Armenian Lawmakers Will Vote For A New Prime Minister Soon


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Armenian lawmakers will vote for a new prime minister May 1.

The former Prime Minister Serzh Sargsyan resigned Monday after more than a week of protests called for him to step down.

Sargsyan had been president of Armenia since 2008. Then, as his second and last term was winding down, the country’s constitution was amended to give the position of prime minister more power and make the presidential seat more of a ceremonial role.

Eight days after his presidential term was up, Sargsyan was elected Armenia’s prime minister. Anti-government protesters took to the streets and demanded his resignation.

It’s unclear who will take over as prime minister since opposition leader Nikol Pashinyan most likely won’t have enough votes.

In the meantime, former Prime Minister Karen Karapetian will stand in for Sargsyan until a new PM is elected.

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All Marana and Sahuarita schools to close Thursday during Arizona teachers’ walkout

Sahuarita Unified School District also will close all its schools on both Thursday and Friday, as more than half of its teachers told district officials they plan to take part in the strike. … Tucson Unified School District, the city’s largest, expects to announce Tuesday afternoon whether it will close schools.

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Armenian Lawmakers Will Vote For A New Prime Minister Soon


Watch Video

Armenian lawmakers will vote for a new prime minister May 1.

The former Prime Minister Serzh Sargsyan resigned Monday after more than a week of protests called for him to step down.

Sargsyan had been president of Armenia since 2008. Then, as his second and last term was winding down, the country’s constitution was amended to give the position of prime minister more power and make the presidential seat more of a ceremonial role.

Eight days after his presidential term was up, Sargsyan was elected Armenia’s prime minister. Anti-government protesters took to the streets and demanded his resignation.

It’s unclear who will take over as prime minister since opposition leader Nikol Pashinyan most likely won’t have enough votes.

In the meantime, former Prime Minister Karen Karapetian will stand in for Sargsyan until a new PM is elected.

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13 Children Are Dead After A Train And A School Bus Crash In India


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A train and a school bus crashed in India, killing 13 children and injuring nine other people, including the driver. That’s according to local police.

The bus was crossing an unmanned railway when the crash happened. The government has ordered an investigation, but officials told reporters the van driver was responsible.

Earlier in April, a school bus went off one of the country’s mountain roads, killing at least 27 people.

Additional reporting from Newsy affiliate CNN.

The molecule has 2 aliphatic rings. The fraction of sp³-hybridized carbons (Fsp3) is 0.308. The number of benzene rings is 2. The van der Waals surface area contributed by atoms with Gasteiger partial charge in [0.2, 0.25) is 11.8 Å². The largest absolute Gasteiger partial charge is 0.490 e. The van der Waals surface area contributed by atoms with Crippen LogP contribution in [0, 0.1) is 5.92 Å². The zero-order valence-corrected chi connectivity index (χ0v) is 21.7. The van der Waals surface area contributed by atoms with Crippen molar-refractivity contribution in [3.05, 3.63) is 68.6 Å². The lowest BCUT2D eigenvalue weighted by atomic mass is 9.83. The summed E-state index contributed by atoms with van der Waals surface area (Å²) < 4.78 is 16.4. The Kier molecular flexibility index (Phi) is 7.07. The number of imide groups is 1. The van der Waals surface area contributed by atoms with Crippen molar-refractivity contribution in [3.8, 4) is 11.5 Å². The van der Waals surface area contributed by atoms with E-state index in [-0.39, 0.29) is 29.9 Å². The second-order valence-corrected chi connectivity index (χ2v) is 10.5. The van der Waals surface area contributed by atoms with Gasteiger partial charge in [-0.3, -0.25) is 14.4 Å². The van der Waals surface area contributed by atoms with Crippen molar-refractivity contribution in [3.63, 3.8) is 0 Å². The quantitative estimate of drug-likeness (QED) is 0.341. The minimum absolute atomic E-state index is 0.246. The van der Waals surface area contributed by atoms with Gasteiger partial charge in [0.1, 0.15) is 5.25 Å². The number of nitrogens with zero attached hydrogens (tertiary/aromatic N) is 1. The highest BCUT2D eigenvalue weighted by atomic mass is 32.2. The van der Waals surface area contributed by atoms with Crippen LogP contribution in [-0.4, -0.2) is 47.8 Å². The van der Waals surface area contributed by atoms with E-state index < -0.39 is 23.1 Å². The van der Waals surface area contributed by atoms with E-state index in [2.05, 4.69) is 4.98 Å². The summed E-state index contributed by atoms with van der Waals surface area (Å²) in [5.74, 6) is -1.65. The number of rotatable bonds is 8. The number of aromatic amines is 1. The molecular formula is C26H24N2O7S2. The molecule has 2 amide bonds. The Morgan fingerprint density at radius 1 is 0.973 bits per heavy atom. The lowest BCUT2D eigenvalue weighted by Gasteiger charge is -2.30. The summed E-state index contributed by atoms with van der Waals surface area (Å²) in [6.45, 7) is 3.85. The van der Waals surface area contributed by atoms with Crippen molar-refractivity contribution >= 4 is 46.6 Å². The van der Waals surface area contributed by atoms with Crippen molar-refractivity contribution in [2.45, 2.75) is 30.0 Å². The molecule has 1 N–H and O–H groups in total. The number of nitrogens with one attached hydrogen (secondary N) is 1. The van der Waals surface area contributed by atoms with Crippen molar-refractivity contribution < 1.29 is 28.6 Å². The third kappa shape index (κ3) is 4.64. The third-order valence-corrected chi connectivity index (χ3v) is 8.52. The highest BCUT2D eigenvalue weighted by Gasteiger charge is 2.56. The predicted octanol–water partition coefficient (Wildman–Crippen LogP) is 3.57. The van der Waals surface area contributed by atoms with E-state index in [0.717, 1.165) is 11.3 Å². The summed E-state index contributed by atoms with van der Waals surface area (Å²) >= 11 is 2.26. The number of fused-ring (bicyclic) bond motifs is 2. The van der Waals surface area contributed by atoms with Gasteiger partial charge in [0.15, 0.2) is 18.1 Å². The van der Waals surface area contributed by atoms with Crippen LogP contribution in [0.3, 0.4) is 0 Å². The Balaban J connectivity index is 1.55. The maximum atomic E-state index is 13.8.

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Giuliani Met With Mueller To Discuss Possible Trump Interview


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Rudy Giuliani reportedly met with special counsel Robert Mueller earlier this week to restart negotiations for a possible interview with the president.

Over the course of Mueller’s investigation, there’s been some back-and-forth over whether or not President Donald Trump would sit down for an interview.

CBS News reported talks between the two teams stalled after the the FBI raided the office and home of Trump’s personal attorney Michael Cohen earlier this month.

Since then, Giuliani, a former New York City mayor, joined Trump’s legal team. It’s reportedly his job to serve as a liaison between Trump’s and Mueller’s teams.

Unnamed sources familiar with the Tuesday meeting told The Washington Post it was pretty informal. When Giuliani reportedly said Trump is still opposed to a possible interview, sources say Mueller stressed that getting to question Trump would help with the obstruction of justice part of his probe.

Trump’s repeatedly denied there was any collusion between Russia and his campaign.

Additional reporting from Newsy affiliate CNN.

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Giving Antibiotics To Healthy Kids In Poor Countries Could Save Lives


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Researchers say just two doses a year of a common antibiotic could save the lives of thousands of newborns and infants in poor countries.

In a new study published Wednesday, nearly 200,000 children under the age of 5 in three African countries were given either a dose of azithromycin or a placebo pill once every six months.

After two years, researchers found the mortality rate among the children who took the antibiotic was about 14 percent lower overall.

The study’s authors aren’t exactly sure why the antibiotics had this effect. Azithromycin is used to stop the growth of bacteria that cause diseases like pneumonia and diarrhea, which are deadly to newborns.

But giving antibiotics to otherwise healthy children could put others at risk by potentially creating antibiotic-resistant diseases. 

As one doctor told NPR, “We’re taught not to give antibiotics when kids aren’t sick, and here we’re doing just that.”

According to the World Health Organization, 15,000 children under the age of 5 die every day.

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